Then, this past spring, I got my first request to cat-sit. And my request, I mean that every time my cat-owning friends planned a trip, I begged to look after their cat. Finally, they caved. Cleo, a lovely full-figured Calico cat, arrived at my apartment the last couple weeks of busy season.

I immediately proved that I was nothing like my parents, and, furthermore, definitely not crazy, by taking about 10 pictures of her a day (all from flattering angles!). I then made the situation even worse by showing these pictures to....well, pretty much everybody.

A side note on my friendship with Anthony
I met Anthony at a VFAC gathering after the Sun Run 10k, where he ended up sitting next to me. After talking to him for about five minutes, I started to show him the cat-sitting pictures I have accumulated on my phone. Every. Single. Damn. Picture. Anthony is from France, so I told him that, yes, this was normal, and all Canadian girls do this. I think he was somewhat sketpical.

Despite this beginning, Anthony and I continued to be friends. When I was recovering from broken foot v 1.0, we started our weekly tradition of doing the Grouse Grind before work. The goal was to break 40minutes that summer. It never happened - the closest I got was 41 minutes in Birkenstocks the day I forgot to change into my trail shoes (and now, every time I pick Anthony up, he discreetly checks my feet to make sure I am wearing something semi-appropriate).

I think that my friendship with Anthony has taught him some valuable cultural lessons, the key of which is that Canadian women are crazy. I'm sure he always thought this, but the first time he actually said it was on my birthday. As my 30th fell on a Wednesday, which was Grouse Grind day, some of my girlfriends decided to join to help celebrate. One of these was Allison, and, coincidentally, it was the due date for her pregnancy that day. Anthony was concerned: did her husband know? Could he not stop her? What was she doing? He did not seem entirely convinced by my answers that this was Allison, and when she decided to do the grind at nine months' pregnant, she would do the damn grind (and in under an hour, too!).

Since then, he has continued to learn the ways of Canadian women:
Me: "Your run out to Manquam lake inspired me, we went to do it last week."
Anthony: "Great!"
Me: "It was really hot going over those volcanic flat, did you get hot too?"
Anthony: "Yes. It was okay." (in French, "it was okay" is code for "it was goddamn awful but I am too polite and stoic to complain.")
Me: "I got really bitchy the last 3km down to the lake. I felt better after we went swimming."
Anthony: "You brought a swimsuit?"
Me: "Not  exactly."
Anthony: "I will never understand Canadians."

 Back to the cat
So, I think cat ownership is going well. The first day was basically me staring at the cat, who was lodged as far underneath the couch as he could get. Since then, things have improved. And having a cat (or, at least, having this cat) is pretty awesome.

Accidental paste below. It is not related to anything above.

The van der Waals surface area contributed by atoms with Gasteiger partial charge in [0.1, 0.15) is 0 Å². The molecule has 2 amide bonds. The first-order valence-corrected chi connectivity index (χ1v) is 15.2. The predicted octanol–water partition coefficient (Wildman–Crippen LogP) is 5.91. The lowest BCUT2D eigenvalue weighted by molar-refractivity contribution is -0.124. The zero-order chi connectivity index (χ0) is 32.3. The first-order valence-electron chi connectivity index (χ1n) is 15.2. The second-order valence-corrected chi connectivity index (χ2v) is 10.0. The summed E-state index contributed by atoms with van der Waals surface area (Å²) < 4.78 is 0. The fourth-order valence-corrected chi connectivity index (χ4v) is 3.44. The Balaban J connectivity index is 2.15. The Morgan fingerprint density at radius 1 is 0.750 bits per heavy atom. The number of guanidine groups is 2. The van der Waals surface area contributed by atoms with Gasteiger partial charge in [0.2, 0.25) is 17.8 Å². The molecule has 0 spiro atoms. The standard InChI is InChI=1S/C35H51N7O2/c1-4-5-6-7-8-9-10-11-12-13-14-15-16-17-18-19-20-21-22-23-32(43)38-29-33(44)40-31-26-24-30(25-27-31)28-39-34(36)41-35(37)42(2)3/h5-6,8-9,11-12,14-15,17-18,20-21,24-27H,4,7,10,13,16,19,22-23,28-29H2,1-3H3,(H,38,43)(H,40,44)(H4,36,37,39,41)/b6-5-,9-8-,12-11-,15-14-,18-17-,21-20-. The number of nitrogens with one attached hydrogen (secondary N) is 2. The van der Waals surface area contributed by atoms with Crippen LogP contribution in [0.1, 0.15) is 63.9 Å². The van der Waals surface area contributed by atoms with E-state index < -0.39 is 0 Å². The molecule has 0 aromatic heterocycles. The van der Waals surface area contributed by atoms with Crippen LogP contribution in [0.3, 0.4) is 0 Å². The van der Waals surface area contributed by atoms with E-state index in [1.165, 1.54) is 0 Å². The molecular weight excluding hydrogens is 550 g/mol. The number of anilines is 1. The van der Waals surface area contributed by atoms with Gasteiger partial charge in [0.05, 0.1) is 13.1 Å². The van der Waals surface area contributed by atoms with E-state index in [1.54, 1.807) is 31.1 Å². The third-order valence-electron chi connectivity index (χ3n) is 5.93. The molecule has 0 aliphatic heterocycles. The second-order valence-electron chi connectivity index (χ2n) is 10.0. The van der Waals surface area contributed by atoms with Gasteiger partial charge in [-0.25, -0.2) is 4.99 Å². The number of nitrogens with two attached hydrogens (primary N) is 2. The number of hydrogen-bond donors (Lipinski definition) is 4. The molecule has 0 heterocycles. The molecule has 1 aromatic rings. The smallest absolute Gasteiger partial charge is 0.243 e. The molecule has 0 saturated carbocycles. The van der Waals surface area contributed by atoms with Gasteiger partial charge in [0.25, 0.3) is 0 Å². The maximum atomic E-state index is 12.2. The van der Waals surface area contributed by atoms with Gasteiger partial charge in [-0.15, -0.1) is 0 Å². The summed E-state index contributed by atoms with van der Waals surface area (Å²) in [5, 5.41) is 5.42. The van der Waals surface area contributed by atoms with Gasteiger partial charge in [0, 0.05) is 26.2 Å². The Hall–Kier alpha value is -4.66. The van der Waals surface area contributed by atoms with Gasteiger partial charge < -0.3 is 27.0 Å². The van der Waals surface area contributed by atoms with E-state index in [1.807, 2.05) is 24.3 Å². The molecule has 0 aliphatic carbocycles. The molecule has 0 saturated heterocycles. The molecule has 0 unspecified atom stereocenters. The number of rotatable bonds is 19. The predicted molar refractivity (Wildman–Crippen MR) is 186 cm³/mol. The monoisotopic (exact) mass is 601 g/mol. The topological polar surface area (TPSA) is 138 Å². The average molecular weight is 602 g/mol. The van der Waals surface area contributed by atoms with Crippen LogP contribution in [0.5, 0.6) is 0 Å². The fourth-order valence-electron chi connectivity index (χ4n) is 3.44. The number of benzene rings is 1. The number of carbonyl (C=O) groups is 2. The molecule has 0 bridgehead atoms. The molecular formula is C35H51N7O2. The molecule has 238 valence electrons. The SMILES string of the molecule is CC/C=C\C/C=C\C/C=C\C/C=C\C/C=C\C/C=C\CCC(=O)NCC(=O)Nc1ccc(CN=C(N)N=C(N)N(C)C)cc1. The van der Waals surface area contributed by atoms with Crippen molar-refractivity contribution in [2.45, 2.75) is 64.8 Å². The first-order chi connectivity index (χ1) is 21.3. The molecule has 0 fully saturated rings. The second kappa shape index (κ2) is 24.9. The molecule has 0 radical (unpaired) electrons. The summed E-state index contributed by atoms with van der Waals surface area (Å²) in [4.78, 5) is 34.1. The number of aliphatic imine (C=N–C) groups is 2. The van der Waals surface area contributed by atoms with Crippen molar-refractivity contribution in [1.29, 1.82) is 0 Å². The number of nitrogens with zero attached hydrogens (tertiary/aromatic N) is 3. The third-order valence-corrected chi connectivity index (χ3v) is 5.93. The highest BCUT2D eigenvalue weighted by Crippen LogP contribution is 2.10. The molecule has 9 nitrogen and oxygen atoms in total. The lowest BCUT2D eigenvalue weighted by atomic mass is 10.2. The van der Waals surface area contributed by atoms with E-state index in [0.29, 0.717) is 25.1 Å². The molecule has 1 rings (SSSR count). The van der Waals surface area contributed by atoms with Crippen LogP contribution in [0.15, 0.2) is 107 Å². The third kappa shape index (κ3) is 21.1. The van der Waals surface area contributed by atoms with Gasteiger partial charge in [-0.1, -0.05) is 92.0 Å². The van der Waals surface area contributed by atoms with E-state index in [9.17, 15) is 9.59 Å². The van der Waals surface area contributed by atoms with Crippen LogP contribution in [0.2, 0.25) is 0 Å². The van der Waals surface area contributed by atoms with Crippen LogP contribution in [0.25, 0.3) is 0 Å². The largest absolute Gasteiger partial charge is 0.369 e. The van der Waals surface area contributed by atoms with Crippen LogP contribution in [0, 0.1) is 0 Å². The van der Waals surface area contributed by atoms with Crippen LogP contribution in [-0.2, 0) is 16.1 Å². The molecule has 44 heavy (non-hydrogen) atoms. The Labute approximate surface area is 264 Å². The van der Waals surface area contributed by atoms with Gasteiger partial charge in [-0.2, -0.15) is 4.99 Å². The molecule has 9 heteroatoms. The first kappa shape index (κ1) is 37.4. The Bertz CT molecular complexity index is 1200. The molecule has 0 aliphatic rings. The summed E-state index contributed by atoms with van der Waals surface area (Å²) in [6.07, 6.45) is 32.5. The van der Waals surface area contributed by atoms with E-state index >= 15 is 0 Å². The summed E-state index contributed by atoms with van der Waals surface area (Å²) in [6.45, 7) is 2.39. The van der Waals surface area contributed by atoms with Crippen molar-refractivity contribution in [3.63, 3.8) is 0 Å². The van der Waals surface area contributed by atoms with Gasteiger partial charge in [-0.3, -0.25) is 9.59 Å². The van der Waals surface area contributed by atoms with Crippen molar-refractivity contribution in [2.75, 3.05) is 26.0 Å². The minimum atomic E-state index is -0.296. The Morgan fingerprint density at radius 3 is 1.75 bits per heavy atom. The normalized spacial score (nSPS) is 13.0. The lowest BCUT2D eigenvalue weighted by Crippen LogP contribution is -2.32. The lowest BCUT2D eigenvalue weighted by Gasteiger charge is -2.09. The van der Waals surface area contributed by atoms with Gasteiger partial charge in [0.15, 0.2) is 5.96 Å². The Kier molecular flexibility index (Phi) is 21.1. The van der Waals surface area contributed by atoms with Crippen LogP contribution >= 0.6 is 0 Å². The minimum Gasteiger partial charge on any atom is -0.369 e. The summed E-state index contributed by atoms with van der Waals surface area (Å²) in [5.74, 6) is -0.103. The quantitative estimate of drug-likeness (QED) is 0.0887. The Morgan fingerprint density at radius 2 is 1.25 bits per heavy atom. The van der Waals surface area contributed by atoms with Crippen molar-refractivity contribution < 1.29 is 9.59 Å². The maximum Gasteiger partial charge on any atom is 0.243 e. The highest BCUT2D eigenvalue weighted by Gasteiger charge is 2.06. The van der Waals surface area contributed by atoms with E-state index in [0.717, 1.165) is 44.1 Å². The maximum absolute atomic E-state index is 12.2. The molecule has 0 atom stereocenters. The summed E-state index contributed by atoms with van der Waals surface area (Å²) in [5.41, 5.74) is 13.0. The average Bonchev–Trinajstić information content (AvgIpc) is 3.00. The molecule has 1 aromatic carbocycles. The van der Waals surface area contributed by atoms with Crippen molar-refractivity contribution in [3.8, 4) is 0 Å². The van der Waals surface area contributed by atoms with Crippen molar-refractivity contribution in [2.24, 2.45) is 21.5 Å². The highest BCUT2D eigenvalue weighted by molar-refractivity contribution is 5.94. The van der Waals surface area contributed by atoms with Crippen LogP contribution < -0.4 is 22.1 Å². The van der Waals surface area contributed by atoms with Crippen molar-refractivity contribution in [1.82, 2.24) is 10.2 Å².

As a competitive runner, I am familiar with the concept of deferring short-term gratification for long-term results. This aproach has been shot to hell. The thing is - after finally emerging out from underneath the couch, the cat and I have a routine going more or less. One of the parts of this routine is bedtime. As in, I go to bed, and the cat purrs and curls up right next to my chest, and we fall asleep.

Short term, this is kind of cute. Long term, a responsible pet owner would set boundaries that do not include sleeping on the bed, because if anyone ever sleeps over, they would have to deal with a purring Norwegian forest-cat trying to do deep-tissue massage on them by aggressively kneading their shoulder.

And, to end, I just want to make the point that rescue cats do need a home, they can be awesome (this one knows how to fetch and roll over!), and you can worry the hell out of all your friends by getting one, so I definitely recommend.

Friday, 2 January 2015


I started 2014 at Lucy's kitchen table, very sad about a guy, very introspective, training for a marathon with an undiagnosed broken ankle. I am starting 2015 at my own kitchen table, a little sad about a guy, still introspective, with a healed metarsal stress fracture, dreaming about training for Transrockies (to be fair, if you consider my taste in music, it could be that semi-mopey and introspective is more or less a default setting for me).

So, to an objective observer, it wouldn't appear that this year has been entirely successul.

I broke my foot (twice). I moved into an apartment (with a broken foot, version 1.0) in the West End with unreliable appliances, suspect plumbing, and tempermental electrical wiring. I got separated and stayed separated. I worked a tough busy season. I lost friends, missed races, and had times where I felt disconnected with the running community. I gave up the trust I had in my body, the easy speed, the confidence in my breath.